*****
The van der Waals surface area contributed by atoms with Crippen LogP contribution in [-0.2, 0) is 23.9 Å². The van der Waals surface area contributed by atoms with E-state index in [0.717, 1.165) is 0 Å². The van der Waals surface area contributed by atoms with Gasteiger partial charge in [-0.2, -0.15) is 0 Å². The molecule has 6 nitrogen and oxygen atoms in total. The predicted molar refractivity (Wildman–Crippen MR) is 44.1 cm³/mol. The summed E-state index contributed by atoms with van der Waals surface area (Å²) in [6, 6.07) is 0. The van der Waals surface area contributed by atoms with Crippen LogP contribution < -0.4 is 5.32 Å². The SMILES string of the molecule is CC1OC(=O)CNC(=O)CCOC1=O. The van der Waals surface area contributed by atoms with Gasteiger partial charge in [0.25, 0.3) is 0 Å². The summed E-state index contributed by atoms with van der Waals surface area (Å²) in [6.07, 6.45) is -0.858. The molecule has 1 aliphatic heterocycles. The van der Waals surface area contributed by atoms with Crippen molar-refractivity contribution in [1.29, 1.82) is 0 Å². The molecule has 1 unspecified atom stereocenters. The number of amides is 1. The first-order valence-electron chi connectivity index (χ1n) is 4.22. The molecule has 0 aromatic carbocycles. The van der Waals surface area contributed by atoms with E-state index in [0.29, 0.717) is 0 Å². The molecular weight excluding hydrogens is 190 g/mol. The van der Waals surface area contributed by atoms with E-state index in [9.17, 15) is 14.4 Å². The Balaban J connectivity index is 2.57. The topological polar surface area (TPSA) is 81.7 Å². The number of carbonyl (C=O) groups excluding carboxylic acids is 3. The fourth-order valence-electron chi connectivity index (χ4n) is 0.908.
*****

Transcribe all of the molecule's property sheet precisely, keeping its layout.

The van der Waals surface area contributed by atoms with Crippen LogP contribution in [-0.2, 0) is 23.9 Å². The van der Waals surface area contributed by atoms with E-state index in [0.717, 1.165) is 0 Å². The van der Waals surface area contributed by atoms with Gasteiger partial charge in [-0.2, -0.15) is 0 Å². The molecule has 6 nitrogen and oxygen atoms in total. The predicted molar refractivity (Wildman–Crippen MR) is 44.1 cm³/mol. The summed E-state index contributed by atoms with van der Waals surface area (Å²) in [6, 6.07) is 0. The van der Waals surface area contributed by atoms with Crippen LogP contribution < -0.4 is 5.32 Å². The SMILES string of the molecule is CC1OC(=O)CNC(=O)CCOC1=O. The van der Waals surface area contributed by atoms with Gasteiger partial charge in [0.25, 0.3) is 0 Å². The summed E-state index contributed by atoms with van der Waals surface area (Å²) in [6.07, 6.45) is -0.858. The molecule has 1 aliphatic heterocycles. The van der Waals surface area contributed by atoms with Crippen molar-refractivity contribution in [1.29, 1.82) is 0 Å². The molecule has 1 unspecified atom stereocenters. The number of amides is 1. The first-order valence-electron chi connectivity index (χ1n) is 4.22. The molecule has 0 aromatic carbocycles. The van der Waals surface area contributed by atoms with E-state index in [0.29, 0.717) is 0 Å². The molecular weight excluding hydrogens is 190 g/mol. The van der Waals surface area contributed by atoms with E-state index in [9.17, 15) is 14.4 Å². The Balaban J connectivity index is 2.57. The topological polar surface area (TPSA) is 81.7 Å². The number of carbonyl (C=O) groups excluding carboxylic acids is 3. The fourth-order valence-electron chi connectivity index (χ4n) is 0.908.